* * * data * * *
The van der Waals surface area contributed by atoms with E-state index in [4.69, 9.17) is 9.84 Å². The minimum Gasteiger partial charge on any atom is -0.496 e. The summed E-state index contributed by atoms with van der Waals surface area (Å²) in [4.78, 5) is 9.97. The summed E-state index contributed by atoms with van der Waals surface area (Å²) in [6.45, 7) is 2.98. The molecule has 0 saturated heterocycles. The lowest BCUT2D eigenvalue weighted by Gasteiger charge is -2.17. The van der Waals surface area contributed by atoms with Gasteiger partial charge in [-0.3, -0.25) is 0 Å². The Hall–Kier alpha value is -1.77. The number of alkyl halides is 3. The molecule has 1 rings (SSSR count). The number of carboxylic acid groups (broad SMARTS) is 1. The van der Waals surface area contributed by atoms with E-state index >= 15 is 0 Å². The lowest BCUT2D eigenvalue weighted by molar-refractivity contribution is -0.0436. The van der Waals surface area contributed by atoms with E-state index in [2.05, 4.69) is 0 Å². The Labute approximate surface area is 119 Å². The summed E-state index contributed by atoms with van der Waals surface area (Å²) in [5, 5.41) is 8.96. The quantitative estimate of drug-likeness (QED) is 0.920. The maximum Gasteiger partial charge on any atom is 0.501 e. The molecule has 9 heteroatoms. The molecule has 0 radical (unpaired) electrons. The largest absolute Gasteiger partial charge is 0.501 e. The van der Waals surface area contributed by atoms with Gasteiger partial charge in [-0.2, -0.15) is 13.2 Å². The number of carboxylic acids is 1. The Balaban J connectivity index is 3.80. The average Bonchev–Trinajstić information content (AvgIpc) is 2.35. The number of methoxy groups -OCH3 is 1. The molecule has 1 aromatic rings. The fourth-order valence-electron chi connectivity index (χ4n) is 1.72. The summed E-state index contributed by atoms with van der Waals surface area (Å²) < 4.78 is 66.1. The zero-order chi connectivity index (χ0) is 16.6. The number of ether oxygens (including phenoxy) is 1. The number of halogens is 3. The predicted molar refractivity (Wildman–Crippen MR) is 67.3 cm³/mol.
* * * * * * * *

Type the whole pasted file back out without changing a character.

The van der Waals surface area contributed by atoms with E-state index in [4.69, 9.17) is 9.84 Å². The minimum Gasteiger partial charge on any atom is -0.496 e. The summed E-state index contributed by atoms with van der Waals surface area (Å²) in [4.78, 5) is 9.97. The summed E-state index contributed by atoms with van der Waals surface area (Å²) in [6.45, 7) is 2.98. The molecule has 0 saturated heterocycles. The lowest BCUT2D eigenvalue weighted by Gasteiger charge is -2.17. The van der Waals surface area contributed by atoms with Gasteiger partial charge in [-0.3, -0.25) is 0 Å². The Hall–Kier alpha value is -1.77. The number of alkyl halides is 3. The molecule has 1 rings (SSSR count). The number of carboxylic acid groups (broad SMARTS) is 1. The van der Waals surface area contributed by atoms with E-state index >= 15 is 0 Å². The lowest BCUT2D eigenvalue weighted by molar-refractivity contribution is -0.0436. The van der Waals surface area contributed by atoms with E-state index in [2.05, 4.69) is 0 Å². The Labute approximate surface area is 119 Å². The summed E-state index contributed by atoms with van der Waals surface area (Å²) in [5, 5.41) is 8.96. The quantitative estimate of drug-likeness (QED) is 0.920. The maximum Gasteiger partial charge on any atom is 0.501 e. The molecule has 9 heteroatoms. The molecule has 0 radical (unpaired) electrons. The largest absolute Gasteiger partial charge is 0.501 e. The van der Waals surface area contributed by atoms with Gasteiger partial charge in [-0.2, -0.15) is 13.2 Å². The number of carboxylic acids is 1. The Balaban J connectivity index is 3.80. The average Bonchev–Trinajstić information content (AvgIpc) is 2.35. The number of methoxy groups -OCH3 is 1. The molecule has 1 aromatic rings. The fourth-order valence-electron chi connectivity index (χ4n) is 1.72. The summed E-state index contributed by atoms with van der Waals surface area (Å²) < 4.78 is 66.1. The zero-order chi connectivity index (χ0) is 16.6. The number of ether oxygens (including phenoxy) is 1. The number of halogens is 3. The predicted molar refractivity (Wildman–Crippen MR) is 67.3 cm³/mol.